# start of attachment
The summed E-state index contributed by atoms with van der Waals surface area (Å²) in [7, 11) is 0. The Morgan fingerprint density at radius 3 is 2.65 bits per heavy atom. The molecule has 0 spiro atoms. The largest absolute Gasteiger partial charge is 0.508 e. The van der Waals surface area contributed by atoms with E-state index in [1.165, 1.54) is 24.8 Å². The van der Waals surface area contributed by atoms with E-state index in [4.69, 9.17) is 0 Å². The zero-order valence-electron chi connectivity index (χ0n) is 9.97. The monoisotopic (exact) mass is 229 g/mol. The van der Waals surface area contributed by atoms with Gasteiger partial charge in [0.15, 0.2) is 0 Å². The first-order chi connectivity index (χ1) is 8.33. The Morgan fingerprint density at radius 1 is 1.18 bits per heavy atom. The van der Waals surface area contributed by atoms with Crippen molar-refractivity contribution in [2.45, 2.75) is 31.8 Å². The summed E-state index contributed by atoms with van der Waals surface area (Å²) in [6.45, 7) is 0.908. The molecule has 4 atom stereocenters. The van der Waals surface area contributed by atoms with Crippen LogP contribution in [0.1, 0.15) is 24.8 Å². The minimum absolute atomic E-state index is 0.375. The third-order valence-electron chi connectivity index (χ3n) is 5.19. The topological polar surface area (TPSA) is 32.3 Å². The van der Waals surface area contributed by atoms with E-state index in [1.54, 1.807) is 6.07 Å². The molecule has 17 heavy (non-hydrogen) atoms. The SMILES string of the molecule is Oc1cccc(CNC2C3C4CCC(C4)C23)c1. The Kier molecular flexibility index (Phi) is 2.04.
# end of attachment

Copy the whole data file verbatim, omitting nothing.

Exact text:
The summed E-state index contributed by atoms with van der Waals surface area (Å²) in [7, 11) is 0. The Morgan fingerprint density at radius 3 is 2.65 bits per heavy atom. The molecule has 0 spiro atoms. The largest absolute Gasteiger partial charge is 0.508 e. The van der Waals surface area contributed by atoms with E-state index in [1.165, 1.54) is 24.8 Å². The van der Waals surface area contributed by atoms with E-state index in [4.69, 9.17) is 0 Å². The zero-order valence-electron chi connectivity index (χ0n) is 9.97. The monoisotopic (exact) mass is 229 g/mol. The van der Waals surface area contributed by atoms with Gasteiger partial charge in [0.15, 0.2) is 0 Å². The first-order chi connectivity index (χ1) is 8.33. The Morgan fingerprint density at radius 1 is 1.18 bits per heavy atom. The van der Waals surface area contributed by atoms with Crippen molar-refractivity contribution in [2.45, 2.75) is 31.8 Å². The summed E-state index contributed by atoms with van der Waals surface area (Å²) in [6.45, 7) is 0.908. The molecule has 4 atom stereocenters. The van der Waals surface area contributed by atoms with Crippen LogP contribution in [0.1, 0.15) is 24.8 Å². The minimum absolute atomic E-state index is 0.375. The third-order valence-electron chi connectivity index (χ3n) is 5.19. The topological polar surface area (TPSA) is 32.3 Å². The van der Waals surface area contributed by atoms with E-state index in [1.54, 1.807) is 6.07 Å². The molecule has 17 heavy (non-hydrogen) atoms. The SMILES string of the molecule is Oc1cccc(CNC2C3C4CCC(C4)C23)c1. The Kier molecular flexibility index (Phi) is 2.04.